The U.S. and U.K. Were the Two Best Prepared Nations to Tackle a Pandemic—What Went Wrong?
The U.S. and U.K. Were the Two Best Prepared Nations to Tackle a Pandemic

The U.S. and U.K. Were the Two Best Prepared Nations to Tackle a Pandemic—What Went Wrong?

By Gavin Yamey and Clare Wenham July 1, 2020 6:00 AM EDT Yamey is a physician and professor of global health and public policy at Duke University, where he directs the Center for Policy Impact in Global Health. Wenham is an assistant professor of global health policy at the London School of Economics, where she directs the master of science degree program in global health policy. On Oct. 24, 2019—45 days before the world’s first suspected case of COVID-19 was announced—a new “scorecard” was published called the Global Health Security Index. The scorecard ranked countries on how prepared they were to tackle a serious outbreak, based on a range of measures, including how quickly a country was likely to respond and how well its health care system would “treat the sick and protect health workers.” The U.S. was ranked first out of 195 nations, and the U.K. was ranked second.…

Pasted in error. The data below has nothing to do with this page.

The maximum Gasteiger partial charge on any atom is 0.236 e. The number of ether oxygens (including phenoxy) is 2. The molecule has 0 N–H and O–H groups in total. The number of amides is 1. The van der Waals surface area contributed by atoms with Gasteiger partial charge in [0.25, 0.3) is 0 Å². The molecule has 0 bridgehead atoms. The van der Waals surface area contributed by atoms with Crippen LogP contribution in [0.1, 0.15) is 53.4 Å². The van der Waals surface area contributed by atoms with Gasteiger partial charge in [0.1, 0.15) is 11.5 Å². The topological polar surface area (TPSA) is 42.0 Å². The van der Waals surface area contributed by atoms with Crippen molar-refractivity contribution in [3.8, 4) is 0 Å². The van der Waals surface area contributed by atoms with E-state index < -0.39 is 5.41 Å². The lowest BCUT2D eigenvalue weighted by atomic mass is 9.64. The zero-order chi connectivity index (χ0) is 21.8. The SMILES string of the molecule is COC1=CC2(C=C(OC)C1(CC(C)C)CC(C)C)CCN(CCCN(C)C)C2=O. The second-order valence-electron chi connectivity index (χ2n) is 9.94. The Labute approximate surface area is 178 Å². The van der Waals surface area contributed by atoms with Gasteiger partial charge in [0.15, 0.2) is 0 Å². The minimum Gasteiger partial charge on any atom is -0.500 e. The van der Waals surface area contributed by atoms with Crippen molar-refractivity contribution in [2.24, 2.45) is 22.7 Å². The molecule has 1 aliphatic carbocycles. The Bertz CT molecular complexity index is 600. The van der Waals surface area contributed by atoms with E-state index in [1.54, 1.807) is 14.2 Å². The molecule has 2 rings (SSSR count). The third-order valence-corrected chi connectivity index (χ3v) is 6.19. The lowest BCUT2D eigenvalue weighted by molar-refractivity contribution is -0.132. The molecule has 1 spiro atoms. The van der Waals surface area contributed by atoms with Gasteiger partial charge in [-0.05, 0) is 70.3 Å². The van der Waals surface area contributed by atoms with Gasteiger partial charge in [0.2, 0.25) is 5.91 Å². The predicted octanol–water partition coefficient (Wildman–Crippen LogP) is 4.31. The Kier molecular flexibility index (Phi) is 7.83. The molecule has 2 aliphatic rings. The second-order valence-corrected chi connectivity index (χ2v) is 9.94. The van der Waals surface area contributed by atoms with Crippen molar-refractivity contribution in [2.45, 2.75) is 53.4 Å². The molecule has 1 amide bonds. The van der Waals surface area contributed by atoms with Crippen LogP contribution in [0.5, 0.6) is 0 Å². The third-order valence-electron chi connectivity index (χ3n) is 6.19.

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Gavin Newsom Declares California a ‘Nation-State’
Gavin Newsom Declares California a ‘Nation-State’

Gavin Newsom Declares California a ‘Nation-State’

California this week declared its independence from the federal government’s feeble efforts to fight Covid-19 — and perhaps from a bit more. The consequences for the fight against the pandemic are almost certainly positive. The implications for the brewing civil war between Trumpism and America’s budding 21st-century majority, embodied by California’s multiracial liberal electorate, are less clear.

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